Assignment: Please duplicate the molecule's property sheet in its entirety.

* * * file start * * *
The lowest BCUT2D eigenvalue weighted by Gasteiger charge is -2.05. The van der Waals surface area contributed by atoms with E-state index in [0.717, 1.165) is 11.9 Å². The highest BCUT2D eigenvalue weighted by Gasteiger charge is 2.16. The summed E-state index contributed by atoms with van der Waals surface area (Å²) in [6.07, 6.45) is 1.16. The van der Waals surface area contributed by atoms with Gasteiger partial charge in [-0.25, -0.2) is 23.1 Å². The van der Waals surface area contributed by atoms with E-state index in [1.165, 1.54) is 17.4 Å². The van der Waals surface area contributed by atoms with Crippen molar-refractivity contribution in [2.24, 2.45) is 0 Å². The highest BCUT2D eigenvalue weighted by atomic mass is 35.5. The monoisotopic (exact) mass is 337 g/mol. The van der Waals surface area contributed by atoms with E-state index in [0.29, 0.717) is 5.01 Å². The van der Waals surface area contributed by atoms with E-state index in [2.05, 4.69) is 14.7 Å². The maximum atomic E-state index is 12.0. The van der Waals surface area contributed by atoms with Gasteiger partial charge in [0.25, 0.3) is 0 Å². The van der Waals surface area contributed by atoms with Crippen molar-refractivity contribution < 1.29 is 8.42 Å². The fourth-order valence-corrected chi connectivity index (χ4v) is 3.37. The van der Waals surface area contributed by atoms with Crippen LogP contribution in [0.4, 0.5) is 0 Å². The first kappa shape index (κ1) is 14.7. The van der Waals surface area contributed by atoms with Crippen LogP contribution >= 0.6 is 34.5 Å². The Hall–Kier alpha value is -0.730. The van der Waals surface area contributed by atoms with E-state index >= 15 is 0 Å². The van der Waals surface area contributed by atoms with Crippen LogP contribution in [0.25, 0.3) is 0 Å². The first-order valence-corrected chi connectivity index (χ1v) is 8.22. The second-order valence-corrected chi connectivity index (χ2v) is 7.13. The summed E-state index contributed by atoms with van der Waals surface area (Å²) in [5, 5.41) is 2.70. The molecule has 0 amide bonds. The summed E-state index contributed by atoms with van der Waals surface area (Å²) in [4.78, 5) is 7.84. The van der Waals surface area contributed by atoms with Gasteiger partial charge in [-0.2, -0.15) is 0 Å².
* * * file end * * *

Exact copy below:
The lowest BCUT2D eigenvalue weighted by Gasteiger charge is -2.05. The van der Waals surface area contributed by atoms with E-state index in [0.717, 1.165) is 11.9 Å². The highest BCUT2D eigenvalue weighted by Gasteiger charge is 2.16. The summed E-state index contributed by atoms with van der Waals surface area (Å²) in [6.07, 6.45) is 1.16. The van der Waals surface area contributed by atoms with Gasteiger partial charge in [-0.25, -0.2) is 23.1 Å². The van der Waals surface area contributed by atoms with E-state index in [1.165, 1.54) is 17.4 Å². The van der Waals surface area contributed by atoms with Crippen molar-refractivity contribution in [2.24, 2.45) is 0 Å². The highest BCUT2D eigenvalue weighted by atomic mass is 35.5. The monoisotopic (exact) mass is 337 g/mol. The van der Waals surface area contributed by atoms with E-state index in [0.29, 0.717) is 5.01 Å². The van der Waals surface area contributed by atoms with E-state index in [2.05, 4.69) is 14.7 Å². The maximum atomic E-state index is 12.0. The van der Waals surface area contributed by atoms with Gasteiger partial charge in [0.25, 0.3) is 0 Å². The van der Waals surface area contributed by atoms with Crippen molar-refractivity contribution < 1.29 is 8.42 Å². The fourth-order valence-corrected chi connectivity index (χ4v) is 3.37. The van der Waals surface area contributed by atoms with Crippen LogP contribution in [0.4, 0.5) is 0 Å². The first kappa shape index (κ1) is 14.7. The van der Waals surface area contributed by atoms with Crippen LogP contribution >= 0.6 is 34.5 Å². The Hall–Kier alpha value is -0.730. The van der Waals surface area contributed by atoms with E-state index >= 15 is 0 Å². The van der Waals surface area contributed by atoms with Crippen LogP contribution in [0.25, 0.3) is 0 Å². The first-order valence-corrected chi connectivity index (χ1v) is 8.22. The second-order valence-corrected chi connectivity index (χ2v) is 7.13. The summed E-state index contributed by atoms with van der Waals surface area (Å²) in [5, 5.41) is 2.70. The molecule has 0 amide bonds. The summed E-state index contributed by atoms with van der Waals surface area (Å²) in [4.78, 5) is 7.84. The van der Waals surface area contributed by atoms with Gasteiger partial charge in [-0.2, -0.15) is 0 Å².